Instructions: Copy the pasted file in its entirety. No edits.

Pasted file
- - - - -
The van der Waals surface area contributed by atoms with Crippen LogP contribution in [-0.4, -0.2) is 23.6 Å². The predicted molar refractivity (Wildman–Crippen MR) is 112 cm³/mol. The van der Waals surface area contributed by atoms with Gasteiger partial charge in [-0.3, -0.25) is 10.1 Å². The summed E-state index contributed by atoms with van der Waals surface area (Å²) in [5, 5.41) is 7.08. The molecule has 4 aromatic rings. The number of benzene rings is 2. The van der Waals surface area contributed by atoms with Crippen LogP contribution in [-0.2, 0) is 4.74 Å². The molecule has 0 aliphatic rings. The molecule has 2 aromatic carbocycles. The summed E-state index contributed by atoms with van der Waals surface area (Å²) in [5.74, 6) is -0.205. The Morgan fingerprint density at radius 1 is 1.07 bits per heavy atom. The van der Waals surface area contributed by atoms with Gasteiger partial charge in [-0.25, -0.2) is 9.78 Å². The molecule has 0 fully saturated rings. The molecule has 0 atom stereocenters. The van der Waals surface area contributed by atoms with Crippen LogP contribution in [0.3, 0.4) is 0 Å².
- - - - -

The van der Waals surface area contributed by atoms with Crippen LogP contribution in [-0.4, -0.2) is 23.6 Å². The predicted molar refractivity (Wildman–Crippen MR) is 112 cm³/mol. The van der Waals surface area contributed by atoms with Gasteiger partial charge in [-0.3, -0.25) is 10.1 Å². The summed E-state index contributed by atoms with van der Waals surface area (Å²) in [5, 5.41) is 7.08. The molecule has 4 aromatic rings. The number of benzene rings is 2. The van der Waals surface area contributed by atoms with Crippen LogP contribution in [-0.2, 0) is 4.74 Å². The molecule has 0 aliphatic rings. The molecule has 2 aromatic carbocycles. The summed E-state index contributed by atoms with van der Waals surface area (Å²) in [5.74, 6) is -0.205. The Morgan fingerprint density at radius 1 is 1.07 bits per heavy atom. The van der Waals surface area contributed by atoms with Gasteiger partial charge in [-0.25, -0.2) is 9.78 Å². The molecule has 0 fully saturated rings. The molecule has 0 atom stereocenters. The van der Waals surface area contributed by atoms with Crippen LogP contribution in [0.3, 0.4) is 0 Å².